Both Eastpointe and Roseville are receiving money from the federal government through the CARES program to help deal with the financial difficulties brought about by COVID-19. Roseville used some of its grant money to purchase a new ambulance.

Both Eastpointe and Roseville are receiving money from the federal government through the CARES program to help deal with the financial difficulties brought about by COVID-19. Roseville used some of its grant money to purchase a new ambulance.

Photo provided by Brian Kanigowksi


Eastpointe and Roseville receive money to fight COVID-19

By: Brendan Losinski | Roseville - Eastpointe Eastsider | Published November 10, 2020

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EASTPOINTE/ROSEVILLE — Both the cities of Eastpointe and Roseville are receiving money from the Coronavirus Aid, Relief, and Economic Security Act, which is money from the federal government distributed through the Department of Housing and Urban Development.

The money will reimburse communities that have spent money on efforts to stop the spread of the pandemic.

“The U.S. Department of Housing and Urban Development announced on Sept. 11 the third and final round of allocation of the $5 billion Congress provided in the Coronavirus Aid, Relief, and Economic Security Act in supplemental Community Development Block Grant funding,” Roseville City Manager Scott Adkins explained in an email. “This third round of CDBG-CV funding totals $1.988 billion and specifically prioritizes communities with high rates of individuals in industries with high job loss in states with high unemployment, communities with high rates of businesses in industries with high job loss in states with high unemployment, and concentrations of those most at risk for transmission and risk of eviction, with higher amounts for states with high rates of coronavirus.”

“Funds made available to Eastpointe are to reimburse us for money spent on supplies, operating expenses, (information technology) and extra wages related to COVID per state or county dictates,” Eastpointe Finance Director Randy Blum said in an email. “We are not doing anything with small business grants. The county is handling that part of the funding.”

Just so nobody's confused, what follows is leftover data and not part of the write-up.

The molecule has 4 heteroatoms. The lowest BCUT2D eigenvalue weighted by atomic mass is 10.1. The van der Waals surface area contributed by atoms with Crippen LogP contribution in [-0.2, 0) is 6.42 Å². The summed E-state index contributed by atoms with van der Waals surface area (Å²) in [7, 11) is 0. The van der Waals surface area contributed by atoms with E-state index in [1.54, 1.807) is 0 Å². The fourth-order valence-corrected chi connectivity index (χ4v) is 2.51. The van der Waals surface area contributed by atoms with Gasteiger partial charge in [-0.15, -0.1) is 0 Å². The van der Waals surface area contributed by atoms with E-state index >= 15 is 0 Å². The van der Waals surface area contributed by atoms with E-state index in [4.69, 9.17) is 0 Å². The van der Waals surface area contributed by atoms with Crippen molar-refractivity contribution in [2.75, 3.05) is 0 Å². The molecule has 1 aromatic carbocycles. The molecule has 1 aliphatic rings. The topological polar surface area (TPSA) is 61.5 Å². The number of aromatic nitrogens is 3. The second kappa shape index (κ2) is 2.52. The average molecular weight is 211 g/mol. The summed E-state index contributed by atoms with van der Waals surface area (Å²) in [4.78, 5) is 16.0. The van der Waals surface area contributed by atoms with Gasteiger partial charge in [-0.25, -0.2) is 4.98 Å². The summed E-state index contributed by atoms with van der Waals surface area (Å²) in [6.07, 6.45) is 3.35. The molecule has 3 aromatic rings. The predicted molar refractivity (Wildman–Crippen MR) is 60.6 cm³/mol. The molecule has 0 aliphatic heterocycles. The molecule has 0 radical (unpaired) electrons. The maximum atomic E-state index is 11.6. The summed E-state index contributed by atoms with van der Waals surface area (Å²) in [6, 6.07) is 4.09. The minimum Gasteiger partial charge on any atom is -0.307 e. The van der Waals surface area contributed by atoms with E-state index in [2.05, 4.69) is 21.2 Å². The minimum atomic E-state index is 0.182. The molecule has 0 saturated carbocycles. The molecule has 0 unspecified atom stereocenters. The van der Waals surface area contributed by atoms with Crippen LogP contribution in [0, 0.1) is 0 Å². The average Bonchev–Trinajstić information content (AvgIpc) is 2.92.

The distribution is likely to be a one-time program to help communities that have had to put up money from their own budgets to combat the effects of COVID-19.

“CARES is the name of the multi-trillion dollar relief package passed by Congress due to the COVID induced national shutdown,” Blum explained. “This better be a one time event. Eastpointe did not receive any direct funds. The city is being provided some funding through the State of Michigan and Macomb County.”

The money can be spent in several ways, but it has to help the community with the effects of the pandemic.

“We’re limited in how we can use the funds and we have to follow the procedures set forth by the government so they have to be used for low to moderate income businesses and have it focused on coronavirus relief,” said Adkins.

The funds have been distributed in a series of rounds.

“There were two rounds going to qualified municipalities,” said Adkins. “We have already utilized grants from the first round to purchase a new ambulance and now we’re looking at how to best use the funds from the second round. This may mean communitywide testing (for COVID), but it will help with our pandemic response and planning. We hope to use some for low to moderate income housing assistance, but it is too early to say.”

“Funds made available to Eastpointe will only reimburse us for money already spent,” said Blum. “Nothing allocated to the city is directly tied to the residents. These types of monies are through state or county programs.”

The exact amount of money being given to each community has not yet been determined in Eastpointe, but Adkins said Roseville has received $614,934 so far.

“(We) do not know the amount yet. We will receive amounts from the state and the county based on the various allocation methods created for each piece of the grant funds,” wrote Blum. “If we receive everything requested, it will be over $1 million.”

Both said that the money can be used to help fill in the holes that responding to COVID-19 has left in their cities’ respective budgets.

“This money will provide safer public safety response, community services and protective measures in the fight against COVID-19,” said Adkins. “Hopefully, we can use it to make noticeable improvements to the lives of our residents.”

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